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Open-Hearth Cooking


LIGHTING A FIRE adds a festive touch to any occasion, and cooking on that same fire adds to a general sense of relaxation, fun and well-being. The delicious aromas of a seasonal oyster stew, a simmering pot of mulled spiced wine or baking bread herald good times ahead because all foods (especially breads) made this way have irresistible flavor.

It was a logical extension of my interest in historical cooking to prepare some dishes in our own fireplace. Ours is large (48 inches wide by 38 inches high by 18 inches deep), but you can prepare some food in almost any fireplace.

Fireplace cooking is most fun if you have a partner–one cooks, the other tends the fire. My husband and I have a great time cooking together; when dinner is served, we eat by candlelight and the light of the fire. Afterwards, we enjoy the last of our wine and sometimes companionably nod off. It is a relaxing and fun way to spend a winter’s evening.

In the previous issue I told you some history of the Dutch oven; now let’s use this handy pot as it was intended–for open-hearth cooking.

The Basics of Fireplace Cooking

Food takes about the same time to cook over a fire as it does on a kitchen stove, once you have learned how to manage a fire. There is no need to feel anxious or rushed if the food is done sooner than expected; it is not harmed by standing in a warm place waiting to be served. Nor is there need for anxiety if the cooking takes longer than expected–that’s part of the fun. Therefore, invite friends to fire-placed meals who can get into the spirit of the occasion.

Almost anything you can prepare on the store or in the oven can be done in the fireplace. However, for minimal mess and effort choose dishes that require a lot of liquid–we prefer to make stew or soups that can be served with homemade bread (also baked in the Dutch oven).

About an hour before you plan to start cooking, build a fire in one corner of the fireplace, light it and replenish it with wood as it burns down. This fire will supply the coals or embers, which will produce steady, long-lasting heat source. Ash and oak work well; fruitwoods are particularly good. Avoid softwoods such as pine, which burn quickly with comparatively little heat and tend to deposit soot and creosote–softwood fires make pots hard to clean and give the food a nasty flavor. Remember: food is not cooked over flames, but coals from the fire.

When you have a good supply of coals, create as many “burners” (small piles of embers on the stone floor of the fireplace away from the main fire) as you’ll need to cook the meal.

Dutch ovens with legs can be set right over the burners; otherwise, a trivet with legs is placed over the coals and the pot is placed on the trivet. (Lacking a trivet, use four bricks: Place a stack of two bricks on either side of the coals and put the pot on them.)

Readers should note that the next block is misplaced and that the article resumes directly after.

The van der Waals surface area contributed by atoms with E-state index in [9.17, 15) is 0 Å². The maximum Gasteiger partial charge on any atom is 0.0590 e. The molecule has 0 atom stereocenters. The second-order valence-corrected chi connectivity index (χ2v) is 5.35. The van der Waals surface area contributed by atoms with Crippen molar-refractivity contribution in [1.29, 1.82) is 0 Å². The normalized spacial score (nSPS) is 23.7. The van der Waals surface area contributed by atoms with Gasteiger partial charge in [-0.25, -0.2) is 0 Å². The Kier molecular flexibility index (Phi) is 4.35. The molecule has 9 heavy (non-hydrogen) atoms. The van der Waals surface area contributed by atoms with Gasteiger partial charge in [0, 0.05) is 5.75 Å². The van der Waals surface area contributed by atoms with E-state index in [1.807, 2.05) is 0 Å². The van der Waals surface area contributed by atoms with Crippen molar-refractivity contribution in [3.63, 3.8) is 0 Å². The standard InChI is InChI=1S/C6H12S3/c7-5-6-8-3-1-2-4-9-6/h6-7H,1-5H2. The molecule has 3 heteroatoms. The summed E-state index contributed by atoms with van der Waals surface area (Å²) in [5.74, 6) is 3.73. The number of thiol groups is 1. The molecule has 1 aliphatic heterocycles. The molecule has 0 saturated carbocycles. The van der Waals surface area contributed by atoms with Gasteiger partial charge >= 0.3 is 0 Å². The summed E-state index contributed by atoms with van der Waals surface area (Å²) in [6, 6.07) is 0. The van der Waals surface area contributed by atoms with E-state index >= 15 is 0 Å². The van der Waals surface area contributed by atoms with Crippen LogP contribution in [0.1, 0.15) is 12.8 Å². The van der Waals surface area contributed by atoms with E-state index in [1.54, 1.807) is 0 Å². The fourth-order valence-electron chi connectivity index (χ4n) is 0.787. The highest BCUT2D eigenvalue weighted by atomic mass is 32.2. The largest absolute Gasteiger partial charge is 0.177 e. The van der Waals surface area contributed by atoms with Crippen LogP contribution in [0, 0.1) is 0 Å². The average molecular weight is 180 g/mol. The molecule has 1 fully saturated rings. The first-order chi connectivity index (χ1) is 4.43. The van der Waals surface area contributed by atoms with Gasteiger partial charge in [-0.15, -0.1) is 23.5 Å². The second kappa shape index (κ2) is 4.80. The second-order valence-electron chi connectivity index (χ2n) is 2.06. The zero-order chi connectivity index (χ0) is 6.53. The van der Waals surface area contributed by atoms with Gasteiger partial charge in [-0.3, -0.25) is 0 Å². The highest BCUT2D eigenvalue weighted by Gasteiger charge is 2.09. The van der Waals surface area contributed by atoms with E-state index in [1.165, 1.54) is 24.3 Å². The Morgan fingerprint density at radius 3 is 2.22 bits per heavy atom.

If you use your everyday pans for fireplace cooking, try the old scout trick of soaping the outside of the pot–this will prevent the soot from sticking.

The equipment needed for fireplace cooking is minimal. Start with an aluminum or cast iron Dutch oven with a flat lif; cast iron skillets in various sizes; a trivet or four bricks to support the pot if it does not have legs; oven mitts; and a long-handled fork and spoon. We also have acquired a very handy lid-lifting gadget that stabilizes the pot lid while removing it. You might be able to find good cookware at tag sales, flea markets and hardware and camping goods stores.

Although most cast iron ware has been preseasoned to resist sticking, for water-based cooking you’ll want to season it thoroughly before first use. Wash it out with soap and water and dry completely. Coat it with unsalted fat (preferable suet) or vegetable oil (not olive oil) and place it in a slow (300º) oven for about three hours. Remove it from the oven and wipe off the excess fat with paper towels. It is a miserable, smelly job, but it must be done to prevent your pots from rusting. Fortunately, you only have to do it once.

An alternative is to consider aluminum pots, which are lighter and require no seasoning. If you use your everyday pans for fireplace cooking, try the old scout trick of soaping the outside of the pot–this will prevent the soot from sticking. You might consider dedicating certain cookware to fireplace use only and skip cleaning the outside each time.

The recipes here are meant to be prepared in a living-room fireplace. Preparation of the dishes is done in the kitchen; only the essential equipment and ingredients are brought to the fireplace. The object is to cook the food with minimum effort or mess and to have lots of fun while doing it.

Happy holidays!

Food historian Peter G. Rose is the author of Foods of the Hudson (Overlook Press, 1993). Several of her dessert recipes were featured in The New York Times Magazine.

Hudson Valley Restaurant Week is back this April 8-21!